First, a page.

Reversing course, the Trump Administration announced today that the government shutdown will not prevent the IRS from sending income tax refunds to taxpayers. The first posting of this item mentioned that a question had been raised as to whether it is legal to do so. In a subsequent information release, the IRS says Congress directed the payment of all tax refunds through a permanent, indefinite appropriation, and that the Office of Management and Budget, which had previously directed the IRS not to pay refunds during a budget impasse has reviewed the law and concluded that it may so so.
The release also sets January 28 as the date it will begin processing returns.
In their words: irs information release
Update: as explained here, the IRS now says it will be able to pay refunds during the shutdown.
The 2019 tax season was already bound to be challenging. We can expect plenty of confusion in the first filing season under a law that made sweeping changes affecting taxpayers in all categories. Add to that a complete redesign of Form 1040, taking a modular, block-building approach and eliminating the 1040-EZ and 1040-A versions. The IRS is still scrambling to get its form instructions and information publications in final form, and has yet to announce a date for the start of the filing season.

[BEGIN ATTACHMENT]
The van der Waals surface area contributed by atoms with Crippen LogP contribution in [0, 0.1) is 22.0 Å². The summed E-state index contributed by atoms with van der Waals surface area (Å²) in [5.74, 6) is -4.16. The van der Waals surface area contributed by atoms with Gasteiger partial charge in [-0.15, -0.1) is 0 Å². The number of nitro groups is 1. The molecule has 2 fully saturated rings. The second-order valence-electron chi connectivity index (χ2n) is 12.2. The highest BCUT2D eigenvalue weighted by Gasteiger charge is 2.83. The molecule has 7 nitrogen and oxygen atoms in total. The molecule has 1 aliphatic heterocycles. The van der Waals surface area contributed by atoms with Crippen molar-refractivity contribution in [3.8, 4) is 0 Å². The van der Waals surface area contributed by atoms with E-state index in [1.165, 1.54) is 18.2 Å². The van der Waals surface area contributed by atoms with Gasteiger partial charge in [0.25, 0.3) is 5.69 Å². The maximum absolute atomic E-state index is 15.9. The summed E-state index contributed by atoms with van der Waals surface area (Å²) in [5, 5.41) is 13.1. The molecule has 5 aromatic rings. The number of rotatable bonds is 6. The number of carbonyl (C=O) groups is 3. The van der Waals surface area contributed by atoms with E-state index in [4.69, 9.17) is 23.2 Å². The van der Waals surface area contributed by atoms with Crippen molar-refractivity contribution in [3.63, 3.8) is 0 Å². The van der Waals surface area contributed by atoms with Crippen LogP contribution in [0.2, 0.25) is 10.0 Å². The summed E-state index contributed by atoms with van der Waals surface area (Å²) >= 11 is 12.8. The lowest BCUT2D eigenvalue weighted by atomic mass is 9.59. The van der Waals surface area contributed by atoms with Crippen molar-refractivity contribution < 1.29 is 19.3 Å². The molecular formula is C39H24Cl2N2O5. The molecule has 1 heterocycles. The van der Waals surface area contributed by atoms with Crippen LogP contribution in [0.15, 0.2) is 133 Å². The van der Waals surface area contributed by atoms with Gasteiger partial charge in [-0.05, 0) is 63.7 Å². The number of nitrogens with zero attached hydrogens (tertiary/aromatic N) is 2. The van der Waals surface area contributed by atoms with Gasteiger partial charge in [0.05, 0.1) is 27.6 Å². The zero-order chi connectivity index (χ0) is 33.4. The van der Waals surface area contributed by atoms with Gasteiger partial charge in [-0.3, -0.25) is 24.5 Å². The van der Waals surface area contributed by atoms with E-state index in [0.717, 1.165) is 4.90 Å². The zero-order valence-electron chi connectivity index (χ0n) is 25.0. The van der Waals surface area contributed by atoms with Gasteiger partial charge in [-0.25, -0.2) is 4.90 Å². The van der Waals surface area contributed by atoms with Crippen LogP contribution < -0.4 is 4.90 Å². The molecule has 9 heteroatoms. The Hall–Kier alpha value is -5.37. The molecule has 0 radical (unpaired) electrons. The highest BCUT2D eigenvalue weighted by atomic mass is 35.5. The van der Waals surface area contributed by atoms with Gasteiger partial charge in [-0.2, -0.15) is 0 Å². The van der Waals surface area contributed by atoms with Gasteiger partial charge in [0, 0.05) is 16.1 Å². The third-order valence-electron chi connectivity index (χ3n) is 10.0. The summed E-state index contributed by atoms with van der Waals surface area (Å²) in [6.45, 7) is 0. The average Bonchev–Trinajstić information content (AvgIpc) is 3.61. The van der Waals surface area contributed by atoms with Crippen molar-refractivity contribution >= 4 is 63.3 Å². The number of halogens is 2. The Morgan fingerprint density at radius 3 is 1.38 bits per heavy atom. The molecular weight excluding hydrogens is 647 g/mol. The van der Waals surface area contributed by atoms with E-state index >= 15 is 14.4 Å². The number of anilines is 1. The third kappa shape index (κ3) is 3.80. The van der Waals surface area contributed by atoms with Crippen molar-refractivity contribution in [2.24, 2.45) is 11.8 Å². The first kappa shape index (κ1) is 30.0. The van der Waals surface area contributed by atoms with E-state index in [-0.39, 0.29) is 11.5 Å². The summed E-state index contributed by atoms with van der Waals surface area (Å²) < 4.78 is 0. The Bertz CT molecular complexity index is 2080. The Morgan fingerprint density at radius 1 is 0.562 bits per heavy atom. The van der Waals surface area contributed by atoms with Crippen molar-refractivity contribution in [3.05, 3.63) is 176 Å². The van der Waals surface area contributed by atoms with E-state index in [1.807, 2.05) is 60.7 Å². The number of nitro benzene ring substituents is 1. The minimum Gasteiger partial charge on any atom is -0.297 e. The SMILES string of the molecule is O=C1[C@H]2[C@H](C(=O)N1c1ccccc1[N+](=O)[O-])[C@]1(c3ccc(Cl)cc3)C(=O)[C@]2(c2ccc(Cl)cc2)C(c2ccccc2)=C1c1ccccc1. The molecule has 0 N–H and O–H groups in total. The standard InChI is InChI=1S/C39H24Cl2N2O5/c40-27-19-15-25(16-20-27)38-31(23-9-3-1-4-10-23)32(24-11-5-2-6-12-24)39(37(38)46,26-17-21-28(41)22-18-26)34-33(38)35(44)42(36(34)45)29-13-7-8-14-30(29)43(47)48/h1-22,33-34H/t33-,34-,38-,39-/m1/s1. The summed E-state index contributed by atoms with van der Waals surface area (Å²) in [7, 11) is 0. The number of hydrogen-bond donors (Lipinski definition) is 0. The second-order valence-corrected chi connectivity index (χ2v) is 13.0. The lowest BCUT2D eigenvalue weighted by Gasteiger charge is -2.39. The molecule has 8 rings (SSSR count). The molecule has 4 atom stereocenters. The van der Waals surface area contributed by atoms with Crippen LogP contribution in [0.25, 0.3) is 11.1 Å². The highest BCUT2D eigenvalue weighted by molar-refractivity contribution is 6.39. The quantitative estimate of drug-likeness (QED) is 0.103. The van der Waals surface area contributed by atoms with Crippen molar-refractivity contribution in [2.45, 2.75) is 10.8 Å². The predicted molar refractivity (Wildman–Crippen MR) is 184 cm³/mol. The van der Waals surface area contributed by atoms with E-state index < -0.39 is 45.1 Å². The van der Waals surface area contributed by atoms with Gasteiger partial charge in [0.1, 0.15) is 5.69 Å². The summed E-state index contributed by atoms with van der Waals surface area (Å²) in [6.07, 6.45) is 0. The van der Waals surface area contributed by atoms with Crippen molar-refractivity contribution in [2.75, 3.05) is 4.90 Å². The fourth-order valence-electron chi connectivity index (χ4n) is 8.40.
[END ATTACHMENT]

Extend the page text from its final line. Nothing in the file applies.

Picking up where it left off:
Now the IRS faces these challenges under the handicap of a partial government shutdown. Essential functions at the agency continue, including — when they’re ready — accepting tax returns and payments. According to the Wall Street Journal, however, the IRS generally doesn’t pay refunds during a shutdown.
Any substantial delay in paying refunds would produce hardship for millions of Americans who depend on receiving a substantial check as early as possible in the year. Tax refunds, which total hundreds of billions of dollars, also boost retail sales and the general economy. A shutdown that delays those refunds would have consequences for all of us.
The IRS has completely redesigned Form 1040, using what they call a building block approach, where the form itself is much shorter but is supplemented as needed by up to six new schedules. As a result, the same form can be used by all taxpayers, from those with the simplest to the most complicated returns. The new form, its 117-page instructions, and the new schedules are available now: About Form 1040
The IRS has announced enhancements to the Free File program, through which many taxpayers can obtain free tax preparation services from commercial software companies. Some aspects of this program continue to be frustrating, but millions of taxpayers have found it useful, and it is now less likely that you’ll be snared into paying for tax prep while you still qualify for Free File.
details: IRS Free File